I admit, now that I write it, I’m not sure the auto-invest options are really that good. I might be tempted to manually invest in every loan available just to make sure I get better returns than the auto stuff. But then I’ll probably get something close to the 6.25% return from one of the auto funds.
Anyway, these are the options Assetz Capital offers:
– Great British Business Account – the target interest rate is 6.25%. If it’s more, it will be stored in the provision fund (the same goes for all the other auto-invest funds). Automatically invested in loans with asset security. Loan terms from 6 months to 5 years. Loans secured with first/second charges over land or property. Maximum LTV ratio is 75%. The expected loss is 0.25%, and the provision fund covers 4.15 times the expected loss. The current size of the provision fund is 474.000 GBP (as of December 2018).
– Property secured account – the target interest rate is 5.5%. Loan terms from 6 months to 5 years. Maximum LTV ratio is between 50% and 72%, depending on the type of property. Provision fund is currently at 322.000 GBP. The expected default rate is 0.3%, and the provision fund covers 5.10 times that.
– 90-day access account – the target interest rate is 5.75%. It invests in short-term secured business loans form less than 1 month to 5 years. It’s a new account type and has a provision fund of 300.000 GBP.
– 30-day access account – the target interest rate is 5.1%. The expected default rate is 0.58% and the provision fund (2.5 million GBP) covers 4.23 times that.
– Quick access account – the target interest rate is 4.1%. The expected default rate is 0.58% and the provision fund (1.4 million GBP) covers 4.23 times that. This is just a type of fund where you put money for a really short term until you find a better use for them.
Why would I invest in any of these 3 p2p lending platforms?
doFinance is a direct competitor of PeerBerry. Since I have funds invested with PeerBerry, it would make sense to cover my investments by adding funds to both platforms. They fight for the market, and I win either way.
It’s part of Alfa Finance group, and it only offers loans originated from lenders belonging to the same group (KreditCepat, TaniKredyt and Opoqa Finance). So, I’m investing in loans from Poland, Georgia and Indonesia. The 3 markets are different enough that their ups and downs are not correlated.
While I don’t like payday loans, Alfa Finance seems like an interesting company. They’re currently hiring – QA engineers, full stack developers, data scientists, so they must be doing well.
All the loans have a buyback guarantee. I don’t see payment delays because o loan is late. At the end of the loan term, it’s bought back by the loan originator, so I don’t need to know if that specific borrower was late or not.
If you want to register on doFinance, you need to be a resident of an EEA country. Although you can also select China, India, Japan, Malaysia and Thailand when you create your account. I don’t know if that’s a mistake or you can invest from one of these countries.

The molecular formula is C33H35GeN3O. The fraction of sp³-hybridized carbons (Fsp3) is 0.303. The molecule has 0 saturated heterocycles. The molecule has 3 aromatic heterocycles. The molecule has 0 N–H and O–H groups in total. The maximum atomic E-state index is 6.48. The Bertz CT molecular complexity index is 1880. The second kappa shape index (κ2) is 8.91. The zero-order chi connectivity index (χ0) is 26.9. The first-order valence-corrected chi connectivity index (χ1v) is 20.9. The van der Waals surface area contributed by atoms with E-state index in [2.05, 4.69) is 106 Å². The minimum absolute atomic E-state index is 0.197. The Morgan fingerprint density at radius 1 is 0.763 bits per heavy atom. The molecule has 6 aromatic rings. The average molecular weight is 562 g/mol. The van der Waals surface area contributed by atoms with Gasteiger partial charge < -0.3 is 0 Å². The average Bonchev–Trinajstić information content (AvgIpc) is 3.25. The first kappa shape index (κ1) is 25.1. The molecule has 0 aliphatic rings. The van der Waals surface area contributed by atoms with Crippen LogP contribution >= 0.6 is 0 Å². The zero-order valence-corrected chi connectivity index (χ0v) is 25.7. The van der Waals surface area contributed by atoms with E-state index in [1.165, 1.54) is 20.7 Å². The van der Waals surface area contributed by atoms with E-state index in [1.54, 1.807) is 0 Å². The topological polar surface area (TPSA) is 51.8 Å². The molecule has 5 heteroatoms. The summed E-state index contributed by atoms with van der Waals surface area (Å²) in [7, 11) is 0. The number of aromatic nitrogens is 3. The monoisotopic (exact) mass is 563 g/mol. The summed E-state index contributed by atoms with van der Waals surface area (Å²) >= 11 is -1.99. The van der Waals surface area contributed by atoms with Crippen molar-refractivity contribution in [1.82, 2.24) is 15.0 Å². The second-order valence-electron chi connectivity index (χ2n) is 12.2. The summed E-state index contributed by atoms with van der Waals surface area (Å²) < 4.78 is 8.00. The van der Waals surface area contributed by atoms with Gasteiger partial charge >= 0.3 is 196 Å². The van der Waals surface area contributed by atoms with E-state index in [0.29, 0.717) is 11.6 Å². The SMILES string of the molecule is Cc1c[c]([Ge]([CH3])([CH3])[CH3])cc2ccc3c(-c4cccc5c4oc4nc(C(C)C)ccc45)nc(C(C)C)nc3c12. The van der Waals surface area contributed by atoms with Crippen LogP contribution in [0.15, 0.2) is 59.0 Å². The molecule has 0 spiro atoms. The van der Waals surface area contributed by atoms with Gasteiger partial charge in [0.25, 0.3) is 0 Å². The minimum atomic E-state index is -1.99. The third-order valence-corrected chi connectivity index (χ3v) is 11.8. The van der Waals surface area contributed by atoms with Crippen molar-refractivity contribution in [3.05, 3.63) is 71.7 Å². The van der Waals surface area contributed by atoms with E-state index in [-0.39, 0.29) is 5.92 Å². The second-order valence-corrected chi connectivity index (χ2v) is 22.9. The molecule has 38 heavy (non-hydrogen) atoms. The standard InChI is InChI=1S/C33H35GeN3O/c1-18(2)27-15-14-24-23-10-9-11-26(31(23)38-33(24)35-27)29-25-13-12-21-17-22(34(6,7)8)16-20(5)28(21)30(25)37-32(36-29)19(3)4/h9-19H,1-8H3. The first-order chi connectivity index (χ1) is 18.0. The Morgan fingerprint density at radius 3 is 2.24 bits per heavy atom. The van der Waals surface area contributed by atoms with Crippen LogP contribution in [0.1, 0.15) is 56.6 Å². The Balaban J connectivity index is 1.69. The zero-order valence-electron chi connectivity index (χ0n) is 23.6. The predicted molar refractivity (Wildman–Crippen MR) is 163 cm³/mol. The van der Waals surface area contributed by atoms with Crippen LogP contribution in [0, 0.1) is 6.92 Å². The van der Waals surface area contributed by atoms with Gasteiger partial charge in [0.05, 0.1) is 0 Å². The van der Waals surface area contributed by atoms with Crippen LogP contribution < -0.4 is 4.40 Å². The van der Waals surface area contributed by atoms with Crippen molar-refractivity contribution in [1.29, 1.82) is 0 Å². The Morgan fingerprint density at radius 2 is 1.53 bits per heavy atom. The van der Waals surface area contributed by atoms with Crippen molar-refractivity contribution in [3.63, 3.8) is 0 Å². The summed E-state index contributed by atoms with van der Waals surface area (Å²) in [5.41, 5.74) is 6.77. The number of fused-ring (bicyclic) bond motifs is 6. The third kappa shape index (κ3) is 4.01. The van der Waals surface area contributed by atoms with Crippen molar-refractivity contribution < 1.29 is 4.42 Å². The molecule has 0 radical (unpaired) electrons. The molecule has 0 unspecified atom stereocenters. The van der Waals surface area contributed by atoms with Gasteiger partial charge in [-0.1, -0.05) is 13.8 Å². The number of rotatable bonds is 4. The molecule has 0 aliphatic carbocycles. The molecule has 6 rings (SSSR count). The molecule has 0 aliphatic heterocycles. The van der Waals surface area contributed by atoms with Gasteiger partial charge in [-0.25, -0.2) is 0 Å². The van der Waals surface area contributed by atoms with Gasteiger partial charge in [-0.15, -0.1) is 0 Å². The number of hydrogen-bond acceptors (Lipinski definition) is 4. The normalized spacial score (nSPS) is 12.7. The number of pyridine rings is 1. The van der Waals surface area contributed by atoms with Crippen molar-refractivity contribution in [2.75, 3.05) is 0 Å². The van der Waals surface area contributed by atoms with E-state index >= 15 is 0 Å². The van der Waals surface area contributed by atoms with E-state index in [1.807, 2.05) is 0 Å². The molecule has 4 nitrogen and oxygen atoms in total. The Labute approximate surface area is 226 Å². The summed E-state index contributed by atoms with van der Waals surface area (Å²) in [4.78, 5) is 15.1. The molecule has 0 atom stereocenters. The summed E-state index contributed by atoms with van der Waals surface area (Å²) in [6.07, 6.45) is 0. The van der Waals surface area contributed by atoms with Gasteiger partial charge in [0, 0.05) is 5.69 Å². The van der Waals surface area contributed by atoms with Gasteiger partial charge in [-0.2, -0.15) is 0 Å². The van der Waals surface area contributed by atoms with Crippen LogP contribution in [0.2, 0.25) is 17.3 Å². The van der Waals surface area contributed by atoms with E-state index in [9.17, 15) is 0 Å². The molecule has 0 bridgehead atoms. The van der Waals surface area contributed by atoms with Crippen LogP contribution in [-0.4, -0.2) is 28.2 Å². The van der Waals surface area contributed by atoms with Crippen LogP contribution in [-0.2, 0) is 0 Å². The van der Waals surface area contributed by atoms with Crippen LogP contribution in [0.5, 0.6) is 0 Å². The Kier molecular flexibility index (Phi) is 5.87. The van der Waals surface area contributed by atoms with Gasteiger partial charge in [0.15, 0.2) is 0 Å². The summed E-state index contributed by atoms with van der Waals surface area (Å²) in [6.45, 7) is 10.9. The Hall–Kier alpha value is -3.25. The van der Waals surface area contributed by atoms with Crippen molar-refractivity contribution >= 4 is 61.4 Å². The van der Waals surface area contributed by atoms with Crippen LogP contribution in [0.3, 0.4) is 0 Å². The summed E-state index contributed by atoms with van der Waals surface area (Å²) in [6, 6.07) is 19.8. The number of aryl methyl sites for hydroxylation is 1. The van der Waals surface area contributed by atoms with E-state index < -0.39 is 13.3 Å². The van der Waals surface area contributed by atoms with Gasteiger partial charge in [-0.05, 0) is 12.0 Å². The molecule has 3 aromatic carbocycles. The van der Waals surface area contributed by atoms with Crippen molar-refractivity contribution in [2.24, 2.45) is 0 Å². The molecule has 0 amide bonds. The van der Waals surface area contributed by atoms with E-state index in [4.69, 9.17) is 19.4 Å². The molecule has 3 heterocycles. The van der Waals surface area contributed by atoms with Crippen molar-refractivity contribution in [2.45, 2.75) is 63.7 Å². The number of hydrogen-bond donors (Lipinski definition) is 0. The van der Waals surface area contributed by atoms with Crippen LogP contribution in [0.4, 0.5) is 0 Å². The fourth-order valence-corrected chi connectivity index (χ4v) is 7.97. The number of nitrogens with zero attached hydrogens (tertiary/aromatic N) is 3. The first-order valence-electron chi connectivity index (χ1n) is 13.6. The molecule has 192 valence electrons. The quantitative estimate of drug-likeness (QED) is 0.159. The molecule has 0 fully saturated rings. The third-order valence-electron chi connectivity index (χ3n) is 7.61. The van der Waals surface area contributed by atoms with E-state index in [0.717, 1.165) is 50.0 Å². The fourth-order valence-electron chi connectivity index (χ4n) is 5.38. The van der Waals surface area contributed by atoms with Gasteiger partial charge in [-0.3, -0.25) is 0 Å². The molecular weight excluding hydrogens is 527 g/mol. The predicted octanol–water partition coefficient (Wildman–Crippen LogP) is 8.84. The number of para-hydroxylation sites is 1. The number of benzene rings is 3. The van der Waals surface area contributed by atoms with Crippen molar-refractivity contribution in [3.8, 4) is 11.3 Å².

Robo.cash is a bit similar to doFinance. It’s part of Robocash group, and it only offers loans originated from platforms belonging to the same group.
What I like most about Robocash is that it’s a profitable company. They make available their financial statements and so far, they’re growing more than 100% every year.
While they’re a large company with more than 1500 employees, they make use of automated technologies and credit scoring based on machine learning to streamline their processes. It also sounds like a cool company.
The Robo.cash lending platform was opened in 2017 and it’s used to fund the growth of the lending companies belonging to Robocash group.
I get to invest in a rather cool company and get a 12% interest rate on my funds.
If you want to register with Robo.cash, you need to be a resident of the EU or Switzerland in order to do so. The minimum investment is 10 EUR, and there’s also a cap at 10.000 EUR per year.
Apart from my belief that business loans bring good to the world, Assetz Capital is a mature platform with more than 30.000 active investors and more than 70 million GBP interest earned so far by its investors.
The provision fund offered with the automatic investment options gives me enough confidence my funds are safe in the long run.
I also like that they’re open regarding the limits of their provision fund. They disclose how large it is and how many defaults it can cover. So, I’m relatively sure in case of an economic downturn they won’t default because they were not prepared.
Depending on the fund I’m investing my money in, I can get hold of my invested capital relatively fast and invest it in something better without losing any interest earned.
I’m also interested in p2p lending platforms from the UK because I believe my investments will get a boost from currency appreciation when all the Brexit drama is over.
How are my test investments doing so far?
I’ve invested 100 EUR last month in the 7% and 9& auto-investment funds. Then, doFinance decided to add back its 11% interest fund, so I’ve added 50 EUR to this fund as well.
I’ve already requested a withdrawal for the 7% interest fund. Because I want to keep the 0.17 EUR income, I’ll be able to withdraw those funds on May 31st.
I’ve added 500 EUR to my account and so far, I’ve earned 0.42 EUR interest. From a revenue point of view, Robo.cash should be the top performer, with its 12% interest rate loans.
I’ve invested 100 GBP in 3 different funds with an average interest rate of 5.87%. It doesn’t look that much, but I’m mostly watching it and see how the actual returns compared to the expected ones. I’ll decide later if I want to add more to this platform or not.
Most of my funds are invested in the 90-day access account because it will give me an additional 1% cash back at the end of the 90 day period (special promotion). In addition, any funds invested until October 2019 will also get a 1% cash back, so my actual return should be close to 8% per year. All passive.